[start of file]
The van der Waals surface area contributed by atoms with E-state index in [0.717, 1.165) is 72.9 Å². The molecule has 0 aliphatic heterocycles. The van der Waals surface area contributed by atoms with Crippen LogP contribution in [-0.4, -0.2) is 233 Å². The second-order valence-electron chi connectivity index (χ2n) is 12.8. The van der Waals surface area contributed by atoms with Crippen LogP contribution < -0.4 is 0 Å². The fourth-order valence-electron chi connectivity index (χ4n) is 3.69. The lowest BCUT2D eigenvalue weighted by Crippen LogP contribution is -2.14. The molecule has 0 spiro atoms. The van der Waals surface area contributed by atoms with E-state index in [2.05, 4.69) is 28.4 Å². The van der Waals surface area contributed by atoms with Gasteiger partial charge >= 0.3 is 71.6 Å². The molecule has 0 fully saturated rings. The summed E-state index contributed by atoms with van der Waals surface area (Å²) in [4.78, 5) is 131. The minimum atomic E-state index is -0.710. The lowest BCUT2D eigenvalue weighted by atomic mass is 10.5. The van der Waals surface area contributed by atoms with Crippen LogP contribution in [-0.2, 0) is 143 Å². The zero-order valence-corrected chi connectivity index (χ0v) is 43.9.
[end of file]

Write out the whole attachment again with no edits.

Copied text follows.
The van der Waals surface area contributed by atoms with E-state index in [0.717, 1.165) is 72.9 Å². The molecule has 0 aliphatic heterocycles. The van der Waals surface area contributed by atoms with Crippen LogP contribution in [-0.4, -0.2) is 233 Å². The second-order valence-electron chi connectivity index (χ2n) is 12.8. The van der Waals surface area contributed by atoms with Crippen LogP contribution < -0.4 is 0 Å². The fourth-order valence-electron chi connectivity index (χ4n) is 3.69. The lowest BCUT2D eigenvalue weighted by Crippen LogP contribution is -2.14. The molecule has 0 spiro atoms. The van der Waals surface area contributed by atoms with E-state index in [2.05, 4.69) is 28.4 Å². The van der Waals surface area contributed by atoms with Gasteiger partial charge >= 0.3 is 71.6 Å². The molecule has 0 fully saturated rings. The summed E-state index contributed by atoms with van der Waals surface area (Å²) in [4.78, 5) is 131. The minimum atomic E-state index is -0.710. The lowest BCUT2D eigenvalue weighted by atomic mass is 10.5. The van der Waals surface area contributed by atoms with Crippen LogP contribution in [-0.2, 0) is 143 Å². The zero-order valence-corrected chi connectivity index (χ0v) is 43.9.